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J Infect Dis. 1993 Sep;168(3):647-56.

Maternal immunization with influenza or tetanus toxoid vaccine for passive antibody protection in young infants.

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  • 1Dept. of Microbiology and Immunology, Baylor College of Medicine, Houston, TX 77030.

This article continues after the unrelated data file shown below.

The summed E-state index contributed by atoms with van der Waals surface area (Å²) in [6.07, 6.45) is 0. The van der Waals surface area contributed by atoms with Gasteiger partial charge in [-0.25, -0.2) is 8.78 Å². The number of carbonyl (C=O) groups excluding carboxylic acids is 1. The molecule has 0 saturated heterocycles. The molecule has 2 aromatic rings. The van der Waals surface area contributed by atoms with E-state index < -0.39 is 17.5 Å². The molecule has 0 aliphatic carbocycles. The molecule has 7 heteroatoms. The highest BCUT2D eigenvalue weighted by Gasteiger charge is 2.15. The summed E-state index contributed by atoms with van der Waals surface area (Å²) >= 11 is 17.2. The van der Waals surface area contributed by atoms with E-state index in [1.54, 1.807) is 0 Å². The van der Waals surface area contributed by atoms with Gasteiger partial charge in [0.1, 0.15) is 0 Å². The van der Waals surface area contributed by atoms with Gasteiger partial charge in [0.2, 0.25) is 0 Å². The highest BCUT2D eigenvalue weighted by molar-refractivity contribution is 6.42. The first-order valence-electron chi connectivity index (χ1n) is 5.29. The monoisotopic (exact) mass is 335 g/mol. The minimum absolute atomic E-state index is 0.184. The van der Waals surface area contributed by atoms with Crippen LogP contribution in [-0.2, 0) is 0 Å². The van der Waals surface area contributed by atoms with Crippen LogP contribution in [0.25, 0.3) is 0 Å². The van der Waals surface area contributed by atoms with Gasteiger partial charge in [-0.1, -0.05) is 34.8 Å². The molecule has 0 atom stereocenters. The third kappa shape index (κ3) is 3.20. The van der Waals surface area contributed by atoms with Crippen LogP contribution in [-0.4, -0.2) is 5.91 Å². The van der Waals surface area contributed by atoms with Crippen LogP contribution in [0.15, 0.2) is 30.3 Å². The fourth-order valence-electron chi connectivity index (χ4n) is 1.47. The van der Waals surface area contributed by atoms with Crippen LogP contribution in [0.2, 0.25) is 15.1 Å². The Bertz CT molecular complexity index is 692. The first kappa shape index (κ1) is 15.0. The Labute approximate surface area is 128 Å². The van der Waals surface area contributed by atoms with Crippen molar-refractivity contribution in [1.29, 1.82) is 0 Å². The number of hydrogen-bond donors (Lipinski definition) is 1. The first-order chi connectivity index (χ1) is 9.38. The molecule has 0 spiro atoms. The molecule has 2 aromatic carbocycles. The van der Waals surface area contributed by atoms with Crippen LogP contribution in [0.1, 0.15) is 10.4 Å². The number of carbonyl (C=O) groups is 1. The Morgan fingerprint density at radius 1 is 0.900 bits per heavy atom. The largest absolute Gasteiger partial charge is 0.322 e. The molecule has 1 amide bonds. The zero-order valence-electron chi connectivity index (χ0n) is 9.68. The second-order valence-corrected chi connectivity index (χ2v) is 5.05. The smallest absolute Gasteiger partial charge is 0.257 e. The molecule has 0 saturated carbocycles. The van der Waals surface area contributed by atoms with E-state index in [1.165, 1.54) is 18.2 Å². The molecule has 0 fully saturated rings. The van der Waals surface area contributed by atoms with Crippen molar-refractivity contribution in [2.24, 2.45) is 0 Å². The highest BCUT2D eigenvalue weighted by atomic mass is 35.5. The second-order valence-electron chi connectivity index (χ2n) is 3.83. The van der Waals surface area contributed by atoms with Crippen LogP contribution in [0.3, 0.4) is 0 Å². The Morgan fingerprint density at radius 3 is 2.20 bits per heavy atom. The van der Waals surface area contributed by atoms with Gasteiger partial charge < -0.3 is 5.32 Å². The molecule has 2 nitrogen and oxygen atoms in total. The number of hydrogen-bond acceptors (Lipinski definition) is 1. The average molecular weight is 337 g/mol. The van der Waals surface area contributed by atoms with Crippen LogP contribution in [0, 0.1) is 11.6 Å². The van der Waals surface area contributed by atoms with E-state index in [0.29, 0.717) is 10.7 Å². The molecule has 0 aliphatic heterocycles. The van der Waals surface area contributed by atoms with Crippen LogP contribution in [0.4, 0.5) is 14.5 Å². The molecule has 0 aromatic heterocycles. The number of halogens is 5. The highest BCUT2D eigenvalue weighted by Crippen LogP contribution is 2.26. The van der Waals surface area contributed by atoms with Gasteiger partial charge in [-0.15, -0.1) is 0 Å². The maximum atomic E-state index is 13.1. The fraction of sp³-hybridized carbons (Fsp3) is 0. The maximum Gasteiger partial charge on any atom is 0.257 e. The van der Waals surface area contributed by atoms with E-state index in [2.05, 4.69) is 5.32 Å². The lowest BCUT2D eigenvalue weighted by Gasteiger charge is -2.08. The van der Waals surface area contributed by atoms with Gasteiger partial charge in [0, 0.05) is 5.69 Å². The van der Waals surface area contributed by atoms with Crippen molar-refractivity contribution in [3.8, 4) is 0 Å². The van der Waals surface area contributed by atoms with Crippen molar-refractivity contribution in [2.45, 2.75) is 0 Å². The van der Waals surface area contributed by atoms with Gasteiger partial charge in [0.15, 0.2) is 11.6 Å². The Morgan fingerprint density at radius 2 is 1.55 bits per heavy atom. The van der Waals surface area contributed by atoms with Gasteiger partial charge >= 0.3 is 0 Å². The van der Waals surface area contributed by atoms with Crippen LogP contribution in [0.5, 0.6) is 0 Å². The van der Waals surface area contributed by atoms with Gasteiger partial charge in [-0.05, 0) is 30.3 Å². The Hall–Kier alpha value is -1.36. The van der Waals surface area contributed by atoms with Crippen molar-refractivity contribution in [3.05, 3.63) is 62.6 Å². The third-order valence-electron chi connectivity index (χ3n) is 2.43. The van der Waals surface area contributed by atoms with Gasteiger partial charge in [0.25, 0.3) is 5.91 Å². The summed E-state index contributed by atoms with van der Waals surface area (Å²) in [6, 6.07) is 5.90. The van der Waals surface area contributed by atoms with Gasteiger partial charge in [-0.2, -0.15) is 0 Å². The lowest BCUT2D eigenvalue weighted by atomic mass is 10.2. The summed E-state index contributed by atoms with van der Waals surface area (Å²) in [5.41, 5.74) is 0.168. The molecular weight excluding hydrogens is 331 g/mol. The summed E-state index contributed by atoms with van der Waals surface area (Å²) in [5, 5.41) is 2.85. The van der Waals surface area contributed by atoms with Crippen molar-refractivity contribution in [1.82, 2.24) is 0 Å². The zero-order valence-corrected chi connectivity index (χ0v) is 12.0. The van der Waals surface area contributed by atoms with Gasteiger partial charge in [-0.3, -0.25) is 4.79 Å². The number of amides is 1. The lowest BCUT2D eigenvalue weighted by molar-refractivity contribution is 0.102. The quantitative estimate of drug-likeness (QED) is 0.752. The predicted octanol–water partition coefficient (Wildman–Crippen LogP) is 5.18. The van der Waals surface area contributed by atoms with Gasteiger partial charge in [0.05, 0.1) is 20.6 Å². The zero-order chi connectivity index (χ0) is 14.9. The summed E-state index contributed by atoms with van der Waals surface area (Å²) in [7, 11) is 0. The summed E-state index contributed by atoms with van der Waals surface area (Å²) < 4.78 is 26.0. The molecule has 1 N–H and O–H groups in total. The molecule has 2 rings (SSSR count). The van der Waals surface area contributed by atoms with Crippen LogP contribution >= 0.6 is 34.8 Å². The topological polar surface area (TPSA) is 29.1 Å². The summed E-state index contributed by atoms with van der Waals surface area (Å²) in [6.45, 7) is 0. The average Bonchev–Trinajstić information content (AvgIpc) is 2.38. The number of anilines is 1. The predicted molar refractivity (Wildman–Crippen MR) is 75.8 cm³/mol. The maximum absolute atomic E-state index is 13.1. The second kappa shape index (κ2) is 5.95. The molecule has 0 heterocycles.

Women in the last trimester of pregnancy were given trivalent inactivated influenza virus vaccine (TIV; A/Sichuan/H3N2, A/Taiwan/H1N1, B/Victoria) or tetanus toxoid (TT). Maternal blood was drawn before immunization and at delivery (median, 5 weeks later); infant blood was obtained within 5 days of birth and 2 months later. Antibody responses to TIV and TT were determined by microneutralization assay and ELISA. T cell response was determined by lymphocyte proliferation. Maternal seroconversion to vaccine antigens was found to one or more influenza antigen in all TIV recipients and to TT in 9 of 13 TT recipients. Significantly higher IgG antibodies to maternal vaccine antigens were present in cord and infant serum. Significant blastogenic responses were seen to influenza A and B in maternal cells of TIV-immunized women but not in cord or infant lymphocytes. Maternal immunization resulted in higher infant levels of vaccine-specific IgG antibody but not in the transfer of specific T lymphocyte response(s) or production of neonatal IgM antibody.

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